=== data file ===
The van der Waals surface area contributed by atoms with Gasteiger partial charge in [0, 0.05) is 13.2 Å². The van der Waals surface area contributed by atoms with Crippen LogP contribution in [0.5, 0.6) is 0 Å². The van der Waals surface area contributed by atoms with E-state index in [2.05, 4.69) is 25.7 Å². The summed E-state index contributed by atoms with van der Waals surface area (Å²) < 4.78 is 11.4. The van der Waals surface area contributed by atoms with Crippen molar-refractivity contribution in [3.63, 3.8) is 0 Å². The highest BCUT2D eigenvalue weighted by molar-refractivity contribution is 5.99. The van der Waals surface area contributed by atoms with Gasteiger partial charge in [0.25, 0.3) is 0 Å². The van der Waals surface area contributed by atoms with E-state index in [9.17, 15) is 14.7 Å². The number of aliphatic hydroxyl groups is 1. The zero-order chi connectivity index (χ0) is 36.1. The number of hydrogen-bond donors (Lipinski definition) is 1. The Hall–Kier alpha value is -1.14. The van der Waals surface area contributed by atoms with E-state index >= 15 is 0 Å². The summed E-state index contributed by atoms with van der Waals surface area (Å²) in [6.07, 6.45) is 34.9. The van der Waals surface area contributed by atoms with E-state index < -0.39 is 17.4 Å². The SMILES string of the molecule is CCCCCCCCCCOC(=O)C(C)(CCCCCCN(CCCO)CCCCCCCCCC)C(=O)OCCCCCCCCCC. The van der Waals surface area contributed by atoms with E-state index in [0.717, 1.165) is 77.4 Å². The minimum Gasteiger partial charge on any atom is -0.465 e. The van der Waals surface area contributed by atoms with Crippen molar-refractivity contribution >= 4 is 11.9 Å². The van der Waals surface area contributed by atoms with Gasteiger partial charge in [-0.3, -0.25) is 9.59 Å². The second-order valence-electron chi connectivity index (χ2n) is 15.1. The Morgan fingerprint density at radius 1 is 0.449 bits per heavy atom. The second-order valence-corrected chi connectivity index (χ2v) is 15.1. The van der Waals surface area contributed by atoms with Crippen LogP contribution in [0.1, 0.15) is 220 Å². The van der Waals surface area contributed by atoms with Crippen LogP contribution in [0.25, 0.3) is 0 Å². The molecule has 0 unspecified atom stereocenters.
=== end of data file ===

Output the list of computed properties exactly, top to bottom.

The van der Waals surface area contributed by atoms with Gasteiger partial charge in [0, 0.05) is 13.2 Å². The van der Waals surface area contributed by atoms with Crippen LogP contribution in [0.5, 0.6) is 0 Å². The van der Waals surface area contributed by atoms with E-state index in [2.05, 4.69) is 25.7 Å². The summed E-state index contributed by atoms with van der Waals surface area (Å²) < 4.78 is 11.4. The van der Waals surface area contributed by atoms with Crippen molar-refractivity contribution in [3.63, 3.8) is 0 Å². The highest BCUT2D eigenvalue weighted by molar-refractivity contribution is 5.99. The van der Waals surface area contributed by atoms with Gasteiger partial charge in [0.25, 0.3) is 0 Å². The van der Waals surface area contributed by atoms with E-state index in [9.17, 15) is 14.7 Å². The number of aliphatic hydroxyl groups is 1. The zero-order chi connectivity index (χ0) is 36.1. The number of hydrogen-bond donors (Lipinski definition) is 1. The Hall–Kier alpha value is -1.14. The van der Waals surface area contributed by atoms with E-state index >= 15 is 0 Å². The summed E-state index contributed by atoms with van der Waals surface area (Å²) in [6.07, 6.45) is 34.9. The van der Waals surface area contributed by atoms with E-state index < -0.39 is 17.4 Å². The SMILES string of the molecule is CCCCCCCCCCOC(=O)C(C)(CCCCCCN(CCCO)CCCCCCCCCC)C(=O)OCCCCCCCCCC. The van der Waals surface area contributed by atoms with E-state index in [0.717, 1.165) is 77.4 Å². The minimum Gasteiger partial charge on any atom is -0.465 e. The van der Waals surface area contributed by atoms with Crippen molar-refractivity contribution >= 4 is 11.9 Å². The van der Waals surface area contributed by atoms with Gasteiger partial charge in [-0.3, -0.25) is 9.59 Å². The second-order valence-electron chi connectivity index (χ2n) is 15.1. The Morgan fingerprint density at radius 1 is 0.449 bits per heavy atom. The second-order valence-corrected chi connectivity index (χ2v) is 15.1. The van der Waals surface area contributed by atoms with Crippen LogP contribution in [0.1, 0.15) is 220 Å². The van der Waals surface area contributed by atoms with Crippen LogP contribution in [0.25, 0.3) is 0 Å². The molecule has 0 unspecified atom stereocenters.